Cabragh Wetlands - The stuff of life
Pollination is the core activity of the natural world and from now on the colours, sounds, designs, etc of nature are totally geared to that one activity.
Not alone is it central to the natural world but any reduction in the activity of pollination puts the very existence of life on the planet in jeopardy. Insects have been pollinating flowers for over one hundred million years and are now inseparable. Some have developed together to the point where only one insect can pollinate a particular flower but not all are specialized to such an extent.
In general, one group of insects visits one group of flowers. Among the pollinators are birds and bats but insects are the most important. 90% of all flowering plants are pollinated by insects including one third of all crops grown for human consumption. Beetles are not effective pollinators as their bodies are too shiny and sometimes damage flowers. Flies pollinate a lot, so do butterflies but bees are the most important. Beautiful butterflies are attracted to bright colours but they like a landing platform and sit on the edge of flowers and so are not very effective pollinators.
Many flowers are designed in such a manner that a visiting insect inevitably carries pollen from the male to the female part of the plant. Orchids have developed complex bizarre arrangements to assure this. Some secrete nectar to attract small bees, then prevent them from escaping with a curved slippery wall and finally placing stiff hairs to assist them to climb out through a narrow exit, thereby dusting the stamen with pollen. Another amazing ability of some flowers is colour shifting whereby the flower changes colour after being pollinated and thus directs the pollinators towards unvisited flowers. Some flowers have other wily tricks! The bee orchid resembles and smells like female bees and the male in frustration will fly from one flower to the next and in the process pollinate the flowers. Even flowers with no smell, like fuschias, are designed to dust a bird’s head with pollen as it hovers.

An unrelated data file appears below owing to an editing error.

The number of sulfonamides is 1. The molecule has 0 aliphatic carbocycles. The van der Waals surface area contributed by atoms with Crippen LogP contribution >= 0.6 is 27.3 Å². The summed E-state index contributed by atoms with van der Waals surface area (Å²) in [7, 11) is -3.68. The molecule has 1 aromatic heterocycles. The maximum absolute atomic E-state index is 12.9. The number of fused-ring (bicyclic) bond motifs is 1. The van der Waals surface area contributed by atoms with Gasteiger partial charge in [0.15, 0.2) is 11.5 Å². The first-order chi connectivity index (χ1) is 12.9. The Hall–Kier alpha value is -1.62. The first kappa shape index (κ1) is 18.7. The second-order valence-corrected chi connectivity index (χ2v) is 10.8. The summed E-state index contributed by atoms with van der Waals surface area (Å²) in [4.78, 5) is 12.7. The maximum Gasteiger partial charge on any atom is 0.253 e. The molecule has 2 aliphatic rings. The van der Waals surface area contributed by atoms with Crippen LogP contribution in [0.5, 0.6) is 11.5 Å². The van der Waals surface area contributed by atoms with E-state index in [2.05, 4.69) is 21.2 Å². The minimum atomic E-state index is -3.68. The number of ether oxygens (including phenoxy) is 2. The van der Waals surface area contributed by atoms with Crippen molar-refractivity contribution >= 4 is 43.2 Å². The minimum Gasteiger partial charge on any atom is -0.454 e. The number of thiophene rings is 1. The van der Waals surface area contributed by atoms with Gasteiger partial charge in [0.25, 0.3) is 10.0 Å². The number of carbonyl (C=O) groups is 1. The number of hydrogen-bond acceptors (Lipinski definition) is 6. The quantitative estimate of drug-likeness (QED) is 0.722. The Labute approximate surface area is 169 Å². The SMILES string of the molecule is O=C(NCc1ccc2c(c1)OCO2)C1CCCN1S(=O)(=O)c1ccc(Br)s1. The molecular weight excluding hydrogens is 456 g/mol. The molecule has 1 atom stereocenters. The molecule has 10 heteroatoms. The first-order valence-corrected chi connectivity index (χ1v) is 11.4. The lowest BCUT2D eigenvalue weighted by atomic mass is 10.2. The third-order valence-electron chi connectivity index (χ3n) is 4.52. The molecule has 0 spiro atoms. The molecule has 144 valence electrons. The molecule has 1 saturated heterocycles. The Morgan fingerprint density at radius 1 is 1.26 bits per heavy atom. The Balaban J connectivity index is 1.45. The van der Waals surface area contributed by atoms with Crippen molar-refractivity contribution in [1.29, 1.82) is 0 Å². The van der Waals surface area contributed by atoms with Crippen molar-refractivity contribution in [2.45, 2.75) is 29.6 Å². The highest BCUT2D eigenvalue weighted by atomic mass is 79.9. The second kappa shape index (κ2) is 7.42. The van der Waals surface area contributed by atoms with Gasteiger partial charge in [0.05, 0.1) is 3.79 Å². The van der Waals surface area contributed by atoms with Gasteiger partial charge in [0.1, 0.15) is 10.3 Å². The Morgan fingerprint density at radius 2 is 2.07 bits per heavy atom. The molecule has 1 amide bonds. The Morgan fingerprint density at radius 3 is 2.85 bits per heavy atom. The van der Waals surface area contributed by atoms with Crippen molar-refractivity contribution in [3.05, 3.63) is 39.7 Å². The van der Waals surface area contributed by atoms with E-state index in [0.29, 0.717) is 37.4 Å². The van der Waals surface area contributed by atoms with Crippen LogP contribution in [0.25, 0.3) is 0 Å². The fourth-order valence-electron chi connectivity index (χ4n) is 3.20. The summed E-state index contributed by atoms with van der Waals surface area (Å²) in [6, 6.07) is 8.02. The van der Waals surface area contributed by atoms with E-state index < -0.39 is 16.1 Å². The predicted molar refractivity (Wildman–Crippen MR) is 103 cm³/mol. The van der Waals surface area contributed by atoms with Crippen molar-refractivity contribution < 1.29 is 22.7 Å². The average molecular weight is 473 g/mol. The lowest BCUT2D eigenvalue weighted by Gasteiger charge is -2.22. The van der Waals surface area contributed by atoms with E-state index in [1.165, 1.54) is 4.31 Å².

Bees deliver pollen to more flowering plants than any other group of insects. They are well adapted with their heavy bodies that trap pollen grains and many species have special pollen sacks on their hind legs. Bees are attracted to bright yellow and blue flowers. They cannot see red but can detect UV colours which show them nectar guides. Although honey bees are the most important pollinators, wild solitary bees are also very important. Bumble bees are capable of buzz pollination where they land on a flower and vibrate. Insects need to warm up their muscles to fly and bumble bees can generate heat by flexing their muscles without moving their wings.
Consequently, they can work earlier in the season, earlier in the day and further north. They have evolved closely with many wild flowers such as the foxglove whose flowers are just the right size for the bumble bee to enter. The very popular garden flower, snapdragon, is designed for a bumble bee of just the right weight to trip the opening mechanism.
You, as a gardener, can help this most wonderful and essential process. Nice tidy gardens with large lawns are not pollinator friendly so let a corner of your garden grow wild. Shrubs such as dogwood, cherry, plum, willow and poplar will provide nectar early in the season when food is scarce. Provide food for caterpillars e.g. nettles, thistles, clover and dandelions. Provide shelter and water. Above all else, hold back on the insecticide and the pesticide, even the organic ones.
There is a crisis looming in world agriculture due to the lack of natural pollinators. Ireland exports many bee colonies to heavily industrialized agricultural countries. There are increased worries about genetic diversity, species diversity and eco-system diversity.
It has been a busy few weeks at Cabragh. The heavy rain and flooding led to the cancellation of a few school visits but the Ursuline TY, the LWALO (an umbrella group for river catchments all over the country), Tipperary Co. Co., art classes, first aid courses, music lessons and Irish dancing have continued.
We celebrated another key date in the year with the Spring Equinox at 8 o’clock on March 22nd. On Saturday next we celebrate Pilgrim Path Week, with a walk from the Cathedral to Holycross Abbey. Registration at the Cathedral at 9.30 €10 for adults. As with our walk last year we have invited members of the Syrian community to join us on the day. We follow the River Suir to Cabragh Wetlands where we take a short break. From there the group is invited to walk in silence to Holycrosss. Light refreshments are provided on arrival at Holycross and a tour of the Abbey is available. Don’t forget the big cookery night in Holycross on April 12th. Tickets available from Cabragh Wetlands at 0504 43879 or from committee.
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